Three things that often confuse consumers about antifreeze are colors (the color of the antifreeze), the concentration (the strength or percentage of antifreeze in the coolant mixture) and how often coolant should be changed.
The automakers created a real problem when the marketing people got together with the engineers and decided to add colored dyes to their engine coolants. Initially, it was a good idea because it helped technicians and consumers distinguish “long-life” OAT (Organic Acid Technology) and HOAT (Hybrid Organic Acid Technology) coolants from the traditional “green” antifreeze formulas that had been used for decades. It also encouraged consumers to buy a particular color (branded) product that matched the color of the antifreeze in their cooling system when they changed their coolant. Long-life coolants typically have a service life of five years or 150,000 miles.
The proliferation of coolant colors that started more than 20 years ago continues to this day, with different brands and types of coolant often using the same or similar colors. It doesn’t help when some manufacturers say mixing different types of coolants may cause problems like coolant gelling, corrosion and engine overheating.
Except for older vehicles (like 1980s and back with soldered copper-lead radiators), and heavy-duty diesel truck engines (which require special anti-cavitation additives in the coolant), the fact is almost any OAT or HOAT-based, long-life coolants (brand-specific or “universal”) can be used in almost any late-model application, whether it is the same color or brand or not.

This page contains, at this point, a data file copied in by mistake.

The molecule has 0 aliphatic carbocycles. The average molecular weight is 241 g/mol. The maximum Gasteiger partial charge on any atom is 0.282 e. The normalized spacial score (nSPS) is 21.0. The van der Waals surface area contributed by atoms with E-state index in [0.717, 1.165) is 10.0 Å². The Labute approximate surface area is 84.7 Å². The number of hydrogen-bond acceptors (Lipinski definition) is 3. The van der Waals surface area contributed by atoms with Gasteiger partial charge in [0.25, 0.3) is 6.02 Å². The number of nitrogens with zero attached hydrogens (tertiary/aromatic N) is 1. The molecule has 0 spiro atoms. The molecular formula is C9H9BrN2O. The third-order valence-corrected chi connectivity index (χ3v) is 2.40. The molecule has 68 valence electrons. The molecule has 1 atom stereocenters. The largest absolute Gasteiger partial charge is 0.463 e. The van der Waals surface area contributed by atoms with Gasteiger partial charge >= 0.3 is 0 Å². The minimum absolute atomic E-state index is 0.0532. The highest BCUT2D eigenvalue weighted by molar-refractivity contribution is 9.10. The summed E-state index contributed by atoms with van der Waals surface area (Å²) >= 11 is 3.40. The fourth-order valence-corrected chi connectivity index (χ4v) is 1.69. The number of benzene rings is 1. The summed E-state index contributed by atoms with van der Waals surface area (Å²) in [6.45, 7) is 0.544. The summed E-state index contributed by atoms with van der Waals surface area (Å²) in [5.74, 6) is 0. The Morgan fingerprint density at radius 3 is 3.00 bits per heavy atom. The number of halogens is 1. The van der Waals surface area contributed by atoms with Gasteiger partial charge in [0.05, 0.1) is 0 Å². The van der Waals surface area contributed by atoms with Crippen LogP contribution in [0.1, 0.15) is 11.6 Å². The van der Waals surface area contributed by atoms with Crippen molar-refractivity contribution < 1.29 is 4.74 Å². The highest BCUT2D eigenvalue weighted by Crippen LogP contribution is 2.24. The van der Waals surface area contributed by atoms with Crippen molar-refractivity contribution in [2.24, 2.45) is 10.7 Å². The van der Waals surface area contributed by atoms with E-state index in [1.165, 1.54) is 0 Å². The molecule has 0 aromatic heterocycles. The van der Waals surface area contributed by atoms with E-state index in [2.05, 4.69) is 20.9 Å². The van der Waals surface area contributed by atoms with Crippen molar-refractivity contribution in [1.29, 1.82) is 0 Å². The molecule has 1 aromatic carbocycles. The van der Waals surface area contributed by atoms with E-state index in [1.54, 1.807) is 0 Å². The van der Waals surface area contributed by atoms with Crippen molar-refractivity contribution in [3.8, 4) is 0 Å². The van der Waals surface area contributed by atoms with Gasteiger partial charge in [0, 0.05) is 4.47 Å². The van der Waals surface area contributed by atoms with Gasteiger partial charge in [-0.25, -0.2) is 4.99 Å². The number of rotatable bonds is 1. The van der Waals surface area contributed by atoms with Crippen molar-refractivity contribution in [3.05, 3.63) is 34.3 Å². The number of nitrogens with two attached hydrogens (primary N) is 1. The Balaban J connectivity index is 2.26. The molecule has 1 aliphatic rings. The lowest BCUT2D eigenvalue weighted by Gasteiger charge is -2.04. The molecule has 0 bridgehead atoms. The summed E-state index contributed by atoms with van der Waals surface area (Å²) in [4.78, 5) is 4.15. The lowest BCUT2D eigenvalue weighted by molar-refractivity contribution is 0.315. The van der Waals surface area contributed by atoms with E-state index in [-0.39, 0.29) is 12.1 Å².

However, there are some caveats. One is that most coolant suppliers do not recommend intermixing different brands or types of coolant in the same cooling system. There is a slight risk of adverse interactions between different additive packages that might result in coolant gelling, corrosion or abrasion of water pump seals.
Another precaution is that some coolants may not be totally compatible with the materials used in some cooling systems. Dex-Cool antifreeze contains an organic acid called 2-EH, which may soften some nylon-filled plastics in intake manifolds and radiator end tanks. For GM applications, it’s no problem, because the cooling system materials are compatible with 2-EH. But for some other makes, it may or may not be an issue depending on the materials used in the cooling system. It should be noted that many aftermarket “universal” long-life OAT and HOAT coolants do not use 2-EH but different proprietary organic acids to prevent corrosion.
The main difference between HOAT and OAT coolants is that HOAT formulas also contain inorganic salts to provide fast-acting corrosion protection in addition to the long-term corrosion protection provided by the organic acids. HOAT coolants are used in many late-model Ford, Chrysler and European vehicles.
Older vehicles with copper-lead radiators should stick with a traditional green-formula (IAT or Inorganic Additive Technology) antifreeze because the phosphate and borate additives are fast-acting and provide the best short-term corrosion protection for lead soldered radiator tubes and cores. For optimum protection, the coolant should be changed every two to three years, or 30,000 miles.
As for coolant strength, a 50/50 mixture of water and antifreeze is almost universally recommended for the best all-around corrosion, boil-over and freezing protection. More water improves heat transfer but reduces freezing and boil-over protection. More antifreeze raises the boiling temperature and lowers the freezing point but reduces heat transfer.
Recommend “pre-mixed” antifreeze to DIY customers. Many people don’t know how to accurately mix water and antifreeze to achieve a 50/50 mix, and if they use tap water instead of distilled water, the minerals and salts in the water may shorten the life of the coolant and cause corrosion problems down the road.